Shedding light on the soul of a vampire

November 05, 1992|By Suzanne Loudermilk

Lestat is back -- big time -- in "The Tale of the Body Thief." And it's a return that will keep readers turning pages from start to finish. Be prepared for sleepless nights and long lunch hours as Anne Rice takes us on another uncharted tour of vampire land.

This is the fourth in what has been termed the Vampire Chronicles, the first of which was "Interview With the Vampire" (1976), when readers were introduced to the vampire Lestat and his blood-imbibing cohorts. Reviews were glowing and set the stage for the next two installments, "The Vampire Lestat" and "The Queen of the Damned."

But even one unfamiliar with Ms. Rice's previous vampire books can jump right into "Body Thief." There are enough details to demystify Lestat's beginnings and identify recurring characters without disrupting the whirlwind, edge-of-the-seat plot.

The surprise with Ms. Rice's vampires is that you like them. She has created sympathetic people of the night by telling stories from their viewpoint, not from those of the victims. You become the stalker with Lestat, and somehow his killings are superficially excused because he only does away with vicious, murderous types.

We are fascinated, yet horrified, by this existence -- to kill at night and burrow deep undercover in the daytime, never to see the sun.

In "Body Thief," we understand the 200-year-old Lestat's desire to become human again, a desire so strong that it blinds him to the dangers he will face in a body switch with the devious robber Raglan James. How can he not see what this trickster will do to him? we agonize protectively. But even his mortal friend, David Talbot, and protege vampire Louis can't sway him.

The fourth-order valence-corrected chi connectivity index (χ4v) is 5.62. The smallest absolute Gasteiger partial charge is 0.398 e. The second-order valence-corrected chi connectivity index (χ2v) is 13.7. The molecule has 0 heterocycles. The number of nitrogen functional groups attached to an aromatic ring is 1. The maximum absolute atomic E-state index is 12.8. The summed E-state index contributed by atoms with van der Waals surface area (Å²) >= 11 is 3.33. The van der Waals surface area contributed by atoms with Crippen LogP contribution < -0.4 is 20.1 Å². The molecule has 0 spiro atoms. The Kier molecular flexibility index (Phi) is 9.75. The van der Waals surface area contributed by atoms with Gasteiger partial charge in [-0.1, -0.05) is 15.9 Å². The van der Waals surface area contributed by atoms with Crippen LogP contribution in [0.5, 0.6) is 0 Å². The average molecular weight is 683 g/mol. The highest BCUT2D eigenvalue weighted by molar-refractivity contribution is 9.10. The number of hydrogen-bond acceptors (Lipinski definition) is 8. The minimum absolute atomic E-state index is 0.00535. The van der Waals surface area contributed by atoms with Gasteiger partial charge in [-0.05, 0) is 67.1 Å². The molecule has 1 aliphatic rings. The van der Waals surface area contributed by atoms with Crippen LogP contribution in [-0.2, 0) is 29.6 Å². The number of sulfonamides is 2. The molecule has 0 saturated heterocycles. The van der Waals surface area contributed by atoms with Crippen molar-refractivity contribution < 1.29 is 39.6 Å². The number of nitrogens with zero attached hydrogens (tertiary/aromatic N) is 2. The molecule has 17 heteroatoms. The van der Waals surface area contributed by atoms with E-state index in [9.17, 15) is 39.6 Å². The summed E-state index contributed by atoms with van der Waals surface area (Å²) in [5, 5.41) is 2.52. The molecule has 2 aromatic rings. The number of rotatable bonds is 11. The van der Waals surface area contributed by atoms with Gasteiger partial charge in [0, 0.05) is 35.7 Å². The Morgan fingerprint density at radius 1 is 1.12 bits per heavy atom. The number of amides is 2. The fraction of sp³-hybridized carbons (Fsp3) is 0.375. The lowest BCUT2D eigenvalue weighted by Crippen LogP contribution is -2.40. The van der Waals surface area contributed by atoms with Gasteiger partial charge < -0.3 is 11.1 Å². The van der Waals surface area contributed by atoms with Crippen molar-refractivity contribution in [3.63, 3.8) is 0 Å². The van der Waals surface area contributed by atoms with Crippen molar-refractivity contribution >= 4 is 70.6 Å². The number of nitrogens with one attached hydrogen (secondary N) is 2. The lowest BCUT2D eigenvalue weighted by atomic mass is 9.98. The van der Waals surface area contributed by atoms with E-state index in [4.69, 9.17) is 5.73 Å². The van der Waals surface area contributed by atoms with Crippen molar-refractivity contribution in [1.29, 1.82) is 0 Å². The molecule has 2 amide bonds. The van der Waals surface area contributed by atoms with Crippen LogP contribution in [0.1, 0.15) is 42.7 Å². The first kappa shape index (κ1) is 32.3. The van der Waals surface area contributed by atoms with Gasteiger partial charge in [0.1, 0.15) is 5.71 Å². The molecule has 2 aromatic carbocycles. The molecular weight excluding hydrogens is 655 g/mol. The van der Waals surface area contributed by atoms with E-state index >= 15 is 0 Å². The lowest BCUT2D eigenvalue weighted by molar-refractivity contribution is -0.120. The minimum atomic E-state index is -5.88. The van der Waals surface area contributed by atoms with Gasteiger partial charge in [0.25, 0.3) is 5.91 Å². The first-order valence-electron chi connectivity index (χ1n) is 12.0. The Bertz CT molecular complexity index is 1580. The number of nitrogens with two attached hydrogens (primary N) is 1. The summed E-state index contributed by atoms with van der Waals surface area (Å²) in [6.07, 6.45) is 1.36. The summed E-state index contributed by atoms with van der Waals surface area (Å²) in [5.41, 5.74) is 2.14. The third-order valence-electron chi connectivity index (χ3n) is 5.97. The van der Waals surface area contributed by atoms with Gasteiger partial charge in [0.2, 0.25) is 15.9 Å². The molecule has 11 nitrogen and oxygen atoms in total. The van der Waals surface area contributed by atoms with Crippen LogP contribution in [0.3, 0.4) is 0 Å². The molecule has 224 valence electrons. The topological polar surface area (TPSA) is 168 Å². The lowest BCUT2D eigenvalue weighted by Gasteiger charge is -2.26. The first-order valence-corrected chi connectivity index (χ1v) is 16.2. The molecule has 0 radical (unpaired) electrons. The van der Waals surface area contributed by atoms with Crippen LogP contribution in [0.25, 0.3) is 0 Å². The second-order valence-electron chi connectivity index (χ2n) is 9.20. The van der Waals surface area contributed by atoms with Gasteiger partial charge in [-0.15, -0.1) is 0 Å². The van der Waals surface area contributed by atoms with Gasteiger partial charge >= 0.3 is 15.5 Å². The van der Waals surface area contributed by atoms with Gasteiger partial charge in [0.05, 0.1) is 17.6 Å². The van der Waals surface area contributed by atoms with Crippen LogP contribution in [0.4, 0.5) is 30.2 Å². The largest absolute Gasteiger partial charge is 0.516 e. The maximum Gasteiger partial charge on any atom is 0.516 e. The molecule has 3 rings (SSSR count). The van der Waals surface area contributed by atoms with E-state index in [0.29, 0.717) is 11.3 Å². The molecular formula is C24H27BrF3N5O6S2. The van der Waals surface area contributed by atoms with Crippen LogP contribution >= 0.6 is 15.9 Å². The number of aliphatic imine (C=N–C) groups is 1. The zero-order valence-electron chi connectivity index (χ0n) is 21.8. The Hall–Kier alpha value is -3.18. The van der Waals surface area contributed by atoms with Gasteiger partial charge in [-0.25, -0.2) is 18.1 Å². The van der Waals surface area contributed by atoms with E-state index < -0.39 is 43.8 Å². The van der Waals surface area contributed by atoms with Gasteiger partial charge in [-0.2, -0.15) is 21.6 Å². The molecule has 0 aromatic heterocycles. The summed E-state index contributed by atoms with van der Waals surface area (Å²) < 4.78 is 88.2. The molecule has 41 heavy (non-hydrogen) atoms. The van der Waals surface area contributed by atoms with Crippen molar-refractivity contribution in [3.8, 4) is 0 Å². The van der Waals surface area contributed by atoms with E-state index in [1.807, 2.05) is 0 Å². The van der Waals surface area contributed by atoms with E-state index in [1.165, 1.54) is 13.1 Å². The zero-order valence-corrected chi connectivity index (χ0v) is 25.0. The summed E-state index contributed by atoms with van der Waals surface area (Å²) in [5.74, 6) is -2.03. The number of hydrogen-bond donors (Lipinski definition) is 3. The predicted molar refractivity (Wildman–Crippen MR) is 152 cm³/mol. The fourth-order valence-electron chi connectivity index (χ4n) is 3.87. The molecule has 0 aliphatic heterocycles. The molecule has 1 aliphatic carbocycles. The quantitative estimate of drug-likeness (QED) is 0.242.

In making his choice, Lestat delves into the metaphysical questions of good and evil and God and the devil. These are consistent themes in Ms. Rice's books, including two of her more recent, non-vampire novels, "The Mummy" and "The Witching Hour." In an interview with The Sun, Ms. Rice said, "All of my books are obsessed with what good and evil are. And how you cope with all the different seductions with which you're confronted in life."

Lestat's moment of truth comes after the body switch -- which is supposed to be temporary -- "I'd envisioned pleasure, a variety of pleasures -- eating, drinking, a woman in my bed, then a man. But none of what I'd experienced was even vaguely pleasurable so far."

He also is abandoned by the other vampires and must try to claim back his former self with his frustratingly bumbling human form. "I had found human life too hard," the desperate Lestat discovers as the experiment begins to take a permanent turn.

But it is when all seems right again that all becomes chillingly wrong again. In fact, Ms. Rice warns us in Chapter 32 that we may wish we had stopped reading. All of a sudden, vampires aren't so nice.

Ms. Loudermilk is an assistant features editor at The Sun.

VAMPIRE CHRONICLE

Title: The Tale of the Body Thief

Author: Anne Rice

Publisher: Knopf

Length, price: 430 pages. $24.

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